Her fear is that fewer people will be entering the industry because younger generations are less forgiving about staying after hours. While five years ago working late was a given, a greater awareness about wellbeing and balancing life and work is emerging and agencies have to go into the universities and be actively reassuring their future staff that long hours don’t have to be the norm.

But when the pressure is on and time is slim, Greville sees a great culture as one solution to getting the team through. Using Y&R as an example, she says the culture has helped to knit everyone together and as a result, everyone has the attitude that ‘we’ll all jump in and get this done’.

That great culture is aided by Greville’s leadership and when she refers to her 41 Engage team members across Auckland and Wellington, a number that’s grown from 10 since she joined the agency, as her babies, it’s easy to see why.

There’s no instruction manual to being a great leader and Greville says it’s an ongoing journey and one that’s proven to be one of the challenges of her career.

“You can be ambitious and you can strive and push yourself in terms of your work but no one ever really prepares you that well for management of lots of people and how rewarding that is at the same time as challenging.”

Avoiding conflict

Y&R’s staff culture to be in it together is reflected in the client mix and the fact there are no conflicts of interest. Under the agency’s roof, there are fully integrated clients served by all aspects, while others are only unique to Y&R Engage, Y&R Creative, Y&R Design or Y&R Digital, and none of which clash.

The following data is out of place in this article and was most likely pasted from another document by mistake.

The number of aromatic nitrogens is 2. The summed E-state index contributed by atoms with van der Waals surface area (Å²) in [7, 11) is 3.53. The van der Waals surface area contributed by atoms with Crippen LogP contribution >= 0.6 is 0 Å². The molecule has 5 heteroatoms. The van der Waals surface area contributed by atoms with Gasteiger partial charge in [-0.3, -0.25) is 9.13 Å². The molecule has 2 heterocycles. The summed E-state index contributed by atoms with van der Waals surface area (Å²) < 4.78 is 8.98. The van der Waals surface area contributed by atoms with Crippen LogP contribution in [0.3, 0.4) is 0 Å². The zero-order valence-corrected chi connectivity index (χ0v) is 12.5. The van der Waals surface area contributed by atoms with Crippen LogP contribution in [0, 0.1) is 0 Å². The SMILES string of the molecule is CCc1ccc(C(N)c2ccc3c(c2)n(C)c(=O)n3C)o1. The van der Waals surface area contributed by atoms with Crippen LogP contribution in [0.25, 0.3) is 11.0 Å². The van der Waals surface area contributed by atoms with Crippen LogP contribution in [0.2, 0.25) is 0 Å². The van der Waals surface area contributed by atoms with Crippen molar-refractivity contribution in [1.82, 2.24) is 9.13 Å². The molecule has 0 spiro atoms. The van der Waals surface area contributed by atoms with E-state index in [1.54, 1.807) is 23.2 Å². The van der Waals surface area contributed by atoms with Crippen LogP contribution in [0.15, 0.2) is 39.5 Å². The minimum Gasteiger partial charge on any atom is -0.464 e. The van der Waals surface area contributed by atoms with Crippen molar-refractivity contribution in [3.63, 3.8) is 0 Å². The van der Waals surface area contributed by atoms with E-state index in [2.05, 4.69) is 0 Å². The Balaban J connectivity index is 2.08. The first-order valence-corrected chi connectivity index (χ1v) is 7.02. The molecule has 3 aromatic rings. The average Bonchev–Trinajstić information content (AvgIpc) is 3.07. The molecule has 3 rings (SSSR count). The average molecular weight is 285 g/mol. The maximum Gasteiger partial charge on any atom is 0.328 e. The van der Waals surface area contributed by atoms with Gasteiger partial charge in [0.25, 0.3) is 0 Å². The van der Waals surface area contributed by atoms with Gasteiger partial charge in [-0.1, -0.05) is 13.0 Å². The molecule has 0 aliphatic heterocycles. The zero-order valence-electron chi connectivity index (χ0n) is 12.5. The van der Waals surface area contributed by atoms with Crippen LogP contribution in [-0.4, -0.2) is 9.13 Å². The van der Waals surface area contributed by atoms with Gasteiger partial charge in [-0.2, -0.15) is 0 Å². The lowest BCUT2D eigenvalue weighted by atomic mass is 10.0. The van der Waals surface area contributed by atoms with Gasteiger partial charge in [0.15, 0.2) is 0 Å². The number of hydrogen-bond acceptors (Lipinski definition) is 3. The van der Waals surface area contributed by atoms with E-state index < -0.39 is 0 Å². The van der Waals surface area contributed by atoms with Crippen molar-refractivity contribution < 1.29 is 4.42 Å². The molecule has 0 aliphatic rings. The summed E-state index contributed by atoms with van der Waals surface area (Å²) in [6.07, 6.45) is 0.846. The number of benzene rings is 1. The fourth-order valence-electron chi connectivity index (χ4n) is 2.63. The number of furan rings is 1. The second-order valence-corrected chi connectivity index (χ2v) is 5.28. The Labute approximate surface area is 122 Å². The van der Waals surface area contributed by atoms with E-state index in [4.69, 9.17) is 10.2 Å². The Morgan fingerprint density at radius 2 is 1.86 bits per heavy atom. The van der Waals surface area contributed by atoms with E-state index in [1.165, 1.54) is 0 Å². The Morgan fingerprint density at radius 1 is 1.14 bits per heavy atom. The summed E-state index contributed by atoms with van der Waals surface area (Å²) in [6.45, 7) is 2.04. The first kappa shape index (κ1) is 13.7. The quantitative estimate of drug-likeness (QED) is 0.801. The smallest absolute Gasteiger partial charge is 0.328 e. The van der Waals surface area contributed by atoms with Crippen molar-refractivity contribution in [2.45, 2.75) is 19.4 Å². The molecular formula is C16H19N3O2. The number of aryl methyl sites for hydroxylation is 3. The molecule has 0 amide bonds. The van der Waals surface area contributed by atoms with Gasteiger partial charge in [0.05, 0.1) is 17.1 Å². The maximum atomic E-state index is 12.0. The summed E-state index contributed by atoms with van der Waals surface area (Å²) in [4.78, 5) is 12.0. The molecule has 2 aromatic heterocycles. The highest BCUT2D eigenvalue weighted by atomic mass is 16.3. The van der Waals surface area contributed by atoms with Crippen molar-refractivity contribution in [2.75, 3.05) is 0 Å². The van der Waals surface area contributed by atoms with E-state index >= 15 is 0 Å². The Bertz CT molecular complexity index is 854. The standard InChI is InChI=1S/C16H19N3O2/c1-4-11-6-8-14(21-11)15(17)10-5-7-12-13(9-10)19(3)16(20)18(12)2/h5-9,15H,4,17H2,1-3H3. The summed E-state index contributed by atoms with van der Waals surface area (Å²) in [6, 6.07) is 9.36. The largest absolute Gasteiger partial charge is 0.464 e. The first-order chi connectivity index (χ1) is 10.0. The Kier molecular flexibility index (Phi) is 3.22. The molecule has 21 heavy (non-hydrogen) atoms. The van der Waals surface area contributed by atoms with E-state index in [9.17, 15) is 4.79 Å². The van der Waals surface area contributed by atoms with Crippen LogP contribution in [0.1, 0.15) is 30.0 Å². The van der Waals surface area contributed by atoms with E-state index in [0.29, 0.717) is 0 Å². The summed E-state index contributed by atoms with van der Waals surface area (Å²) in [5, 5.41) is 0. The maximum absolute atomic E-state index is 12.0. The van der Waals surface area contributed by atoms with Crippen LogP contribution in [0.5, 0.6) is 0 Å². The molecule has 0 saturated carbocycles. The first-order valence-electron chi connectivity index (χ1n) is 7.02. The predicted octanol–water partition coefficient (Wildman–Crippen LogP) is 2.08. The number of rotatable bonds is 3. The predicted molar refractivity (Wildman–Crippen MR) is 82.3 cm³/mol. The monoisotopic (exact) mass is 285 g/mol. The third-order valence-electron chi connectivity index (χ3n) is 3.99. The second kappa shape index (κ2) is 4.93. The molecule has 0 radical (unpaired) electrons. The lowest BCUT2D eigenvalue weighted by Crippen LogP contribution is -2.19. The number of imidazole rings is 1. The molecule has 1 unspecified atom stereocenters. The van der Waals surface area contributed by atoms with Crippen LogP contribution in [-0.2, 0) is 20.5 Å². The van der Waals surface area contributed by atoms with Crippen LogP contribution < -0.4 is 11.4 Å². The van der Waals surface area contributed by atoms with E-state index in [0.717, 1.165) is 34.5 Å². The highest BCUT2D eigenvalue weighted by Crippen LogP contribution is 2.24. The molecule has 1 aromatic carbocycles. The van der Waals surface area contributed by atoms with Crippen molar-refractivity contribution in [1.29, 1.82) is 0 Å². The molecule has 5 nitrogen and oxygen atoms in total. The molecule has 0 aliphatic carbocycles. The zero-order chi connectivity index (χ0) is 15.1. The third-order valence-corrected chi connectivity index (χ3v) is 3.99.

While she acknowledges some agencies are able to manage conflict, she says Y&R is happy with its client mix and when asked to pitch will always consider potential conflicts of interest. As a result, there have been cases they’ve turned down on occasion. 

It no doubt makes it easier for Y&R’s senior team when involving each other in discussions for a point of view outside of their own practices. Greville says there’s plenty of times that she’ll be involved in creatively-led discussions, not to do Y&R Creative’s work for them, but to simply generate a better creative thought.

That inclusiveness also helps Y&R Engage build strong relationships with the agencies its clients work with outside of Y&R because it’s very open, transparent and appreciative of the whole creative process.

Going forward

With both Y&R Engage and Y&R as a whole already achieving so much in the year, the momentum is set to continue into the future as Greville promises there’s a lot more to come from it. However, she makes no predictions of what that will look like.

“The amount of change in two years alone has been crazy, I can’t even tell you what five years is going to look like, but it’s super exciting.”